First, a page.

IoS TV review: The Town, ITV1, Wednesday
The Dark Ages, BBC4, Tuesday
Rome's Lost Empire, BBC1, Sunday

Andrew Scott stars in a drama that delights in fooling the viewer – or just causing confusion

I could be entirely wrong about this, so bear with me. But I think ITV has pulled off quite a trick with its drama serial The Town. It began last week with a scene of true discomfort: late in the evening, a suburban middle-class mother does the rounds of her household – mum, dad, daughter, gran – and heads to bed with her husband. The next morning they're found dead, apparently from an overdose. Of some discomfort to us was the fact that they had just killed off Phil Davis and Siobhan Redmond, the kind of talent prime-time ITV wouldn't usually leave grey-cheeked under a duvet five minutes into episode one of three.

What has since followed has been no less wrong-footing, if more subtly so. The plot, to be sure, is travelling in a familiar direction. The death of his parents forces Mark (Andrew Scott), the family's son, back to his home town from London, at first to sort out the funeral arrangements, and then to begin wondering whether his parents' demise is the suicide pact the police believe it to be. We watched as his presence, predictably, upset the status quo. You know what I'm talking about: teenage sister (Avigail Tlalim) acting up, overlooked gran (Julia McKenzie) forced back into the job market to put bread on the family table, an old flame of Mark's reigniting, and beyond that an increasingly unlikely circle of complicity involving the mayor (Martin Clunes), the investigating police officer, the undertakers and even, somehow, a local florist.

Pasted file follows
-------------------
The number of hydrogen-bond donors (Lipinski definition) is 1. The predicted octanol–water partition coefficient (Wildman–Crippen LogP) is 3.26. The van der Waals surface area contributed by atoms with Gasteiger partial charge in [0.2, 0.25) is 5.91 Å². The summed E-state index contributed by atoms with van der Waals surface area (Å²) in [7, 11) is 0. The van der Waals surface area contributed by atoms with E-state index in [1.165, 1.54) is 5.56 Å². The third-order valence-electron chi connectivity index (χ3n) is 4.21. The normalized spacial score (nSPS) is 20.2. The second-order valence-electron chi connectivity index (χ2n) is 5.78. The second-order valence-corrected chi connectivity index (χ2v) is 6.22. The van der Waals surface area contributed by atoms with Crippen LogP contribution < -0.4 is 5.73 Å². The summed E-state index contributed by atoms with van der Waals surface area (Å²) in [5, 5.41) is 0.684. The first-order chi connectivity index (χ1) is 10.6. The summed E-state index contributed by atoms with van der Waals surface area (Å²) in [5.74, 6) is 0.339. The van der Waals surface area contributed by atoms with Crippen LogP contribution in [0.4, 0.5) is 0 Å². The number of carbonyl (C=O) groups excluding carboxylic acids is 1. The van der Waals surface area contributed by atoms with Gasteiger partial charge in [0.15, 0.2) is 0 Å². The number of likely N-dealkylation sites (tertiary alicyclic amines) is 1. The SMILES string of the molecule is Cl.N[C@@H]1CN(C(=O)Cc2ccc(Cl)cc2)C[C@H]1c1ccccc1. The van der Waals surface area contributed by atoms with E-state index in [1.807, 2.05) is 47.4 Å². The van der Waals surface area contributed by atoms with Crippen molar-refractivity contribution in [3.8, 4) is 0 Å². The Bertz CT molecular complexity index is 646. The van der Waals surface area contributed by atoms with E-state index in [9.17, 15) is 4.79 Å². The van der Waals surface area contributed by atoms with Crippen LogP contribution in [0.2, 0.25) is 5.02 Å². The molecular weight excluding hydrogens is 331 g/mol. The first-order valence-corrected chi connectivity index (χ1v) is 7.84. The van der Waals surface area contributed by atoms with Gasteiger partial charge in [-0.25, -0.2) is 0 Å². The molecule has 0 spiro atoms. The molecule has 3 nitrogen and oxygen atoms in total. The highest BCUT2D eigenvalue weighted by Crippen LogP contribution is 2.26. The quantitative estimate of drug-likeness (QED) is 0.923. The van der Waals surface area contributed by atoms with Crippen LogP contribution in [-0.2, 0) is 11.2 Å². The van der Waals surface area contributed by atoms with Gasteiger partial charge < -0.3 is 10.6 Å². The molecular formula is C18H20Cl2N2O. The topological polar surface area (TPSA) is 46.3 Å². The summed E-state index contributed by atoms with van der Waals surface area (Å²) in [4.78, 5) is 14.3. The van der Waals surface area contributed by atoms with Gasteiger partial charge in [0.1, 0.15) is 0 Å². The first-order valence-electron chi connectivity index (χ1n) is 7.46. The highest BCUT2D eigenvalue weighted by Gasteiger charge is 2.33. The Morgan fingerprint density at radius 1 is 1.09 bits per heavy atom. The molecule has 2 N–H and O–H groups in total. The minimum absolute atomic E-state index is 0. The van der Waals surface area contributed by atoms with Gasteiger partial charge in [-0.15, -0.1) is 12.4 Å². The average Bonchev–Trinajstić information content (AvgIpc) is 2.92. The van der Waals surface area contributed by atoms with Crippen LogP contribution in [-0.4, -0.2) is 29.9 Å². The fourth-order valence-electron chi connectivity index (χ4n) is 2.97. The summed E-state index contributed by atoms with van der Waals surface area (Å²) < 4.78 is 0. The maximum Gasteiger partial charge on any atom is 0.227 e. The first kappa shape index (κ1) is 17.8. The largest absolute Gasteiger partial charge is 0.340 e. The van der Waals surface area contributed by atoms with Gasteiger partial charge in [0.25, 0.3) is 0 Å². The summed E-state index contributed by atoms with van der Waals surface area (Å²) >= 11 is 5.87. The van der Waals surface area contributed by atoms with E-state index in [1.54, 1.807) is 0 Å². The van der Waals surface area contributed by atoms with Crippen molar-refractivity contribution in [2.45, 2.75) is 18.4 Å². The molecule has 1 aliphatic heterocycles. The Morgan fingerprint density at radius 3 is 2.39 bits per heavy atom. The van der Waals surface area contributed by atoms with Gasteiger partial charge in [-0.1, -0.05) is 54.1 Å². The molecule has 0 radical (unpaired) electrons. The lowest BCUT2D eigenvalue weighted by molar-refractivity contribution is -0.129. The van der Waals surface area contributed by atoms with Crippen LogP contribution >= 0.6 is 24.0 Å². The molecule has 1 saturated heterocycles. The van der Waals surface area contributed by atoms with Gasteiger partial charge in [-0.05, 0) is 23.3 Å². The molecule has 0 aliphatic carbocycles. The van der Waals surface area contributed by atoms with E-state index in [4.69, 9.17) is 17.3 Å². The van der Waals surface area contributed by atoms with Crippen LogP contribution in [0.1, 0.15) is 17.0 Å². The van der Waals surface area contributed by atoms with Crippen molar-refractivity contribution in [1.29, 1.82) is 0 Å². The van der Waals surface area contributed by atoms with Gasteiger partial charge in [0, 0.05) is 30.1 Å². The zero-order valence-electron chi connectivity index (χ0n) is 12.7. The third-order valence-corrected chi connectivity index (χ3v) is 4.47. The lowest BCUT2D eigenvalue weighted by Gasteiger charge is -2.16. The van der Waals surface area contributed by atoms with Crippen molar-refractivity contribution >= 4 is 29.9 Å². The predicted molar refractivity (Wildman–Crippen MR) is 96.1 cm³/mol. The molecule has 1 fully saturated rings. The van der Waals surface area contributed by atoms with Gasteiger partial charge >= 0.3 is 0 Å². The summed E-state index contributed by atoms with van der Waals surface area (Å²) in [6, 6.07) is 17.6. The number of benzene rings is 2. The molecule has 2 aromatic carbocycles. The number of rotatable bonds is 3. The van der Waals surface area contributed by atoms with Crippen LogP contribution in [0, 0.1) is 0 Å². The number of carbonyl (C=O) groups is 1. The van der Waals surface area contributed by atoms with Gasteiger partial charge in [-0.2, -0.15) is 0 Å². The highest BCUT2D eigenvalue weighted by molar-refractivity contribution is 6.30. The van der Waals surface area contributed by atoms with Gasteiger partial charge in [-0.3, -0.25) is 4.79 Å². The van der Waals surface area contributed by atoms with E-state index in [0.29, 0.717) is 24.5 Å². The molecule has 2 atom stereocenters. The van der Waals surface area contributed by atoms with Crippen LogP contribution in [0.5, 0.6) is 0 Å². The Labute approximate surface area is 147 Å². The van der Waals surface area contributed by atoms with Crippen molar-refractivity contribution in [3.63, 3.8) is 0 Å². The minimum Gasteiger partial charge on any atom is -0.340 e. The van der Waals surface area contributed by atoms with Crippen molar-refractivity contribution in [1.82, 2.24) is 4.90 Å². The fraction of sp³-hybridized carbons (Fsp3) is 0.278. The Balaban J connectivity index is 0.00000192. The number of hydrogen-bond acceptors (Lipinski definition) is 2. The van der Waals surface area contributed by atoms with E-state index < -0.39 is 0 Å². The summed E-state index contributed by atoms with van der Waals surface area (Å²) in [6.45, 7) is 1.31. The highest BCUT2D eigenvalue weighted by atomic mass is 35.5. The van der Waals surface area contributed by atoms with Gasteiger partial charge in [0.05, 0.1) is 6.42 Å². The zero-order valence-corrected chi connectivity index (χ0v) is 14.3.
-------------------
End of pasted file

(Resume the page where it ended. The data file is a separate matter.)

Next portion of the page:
Last week's second episode piled coincidence upon unlikely coincidence – the most shameless involved gran, in her new job as a hotel cleaner, discovering her colleague was the undertaker at her daughter's funeral, immediately before she walked into the aftermath of her grandson's clinch with his ex-girlfriend. Julia McKenzie is to be congratulated for keeping her dignity as the plot lost seemed to lose its.

Now, it could be that the writer Mike Bartlett is betraying his theatrical origins – perhaps such soapy over-exertion might be passed off, one way or another, on stage. But let's be generous. Because there is enough sharp characterisation and decent writing to give Bartlett the benefit of the doubt. The lead actors seem to be enjoying themselves too, Andrew Scott particularly. We know Scott from his campy turn as Moriarty in Sherlock, and have had a glimpse in this series of the crazed goblin that lurks inside his more or less dutiful son. Set against all this, uneasily, is the dreamy summer setting, the woozy lighting and the ripe musical score.

All of which amounts to ... what? An ingenious satire on prime-time mainstream television drama on prime-time mainstream TV? Or a playwright given the keys to a big, gas-guzzling telly genre and just putting his foot to the floor? The former, I think, but who knows? I'll certainly tune in this week in the hope of illumination.

There has been plenty of light in Waldemar Januszczak's series The Dark Ages. His thesis – that the world a millennium and a half ago was an altogether less glum place than the name suggests – is not revelatory. But his idiosyncratic enthusiasm for the cultural highlights decidedly is. Last week's subject was early Islamic art and its talent for, among other things, hydraulics, astronomy and saucy frescos of "high-bosomed virgins".

He galumphed about the extent of the eighth century Caliphate, disarmingly spreading a battered old map on the ground now and then, delivering his deadpan aperçus. The Dome of the Rock, he told us, was such an unexpected architectural hit it was "like a flying saucer or something, that's landed out of thin air".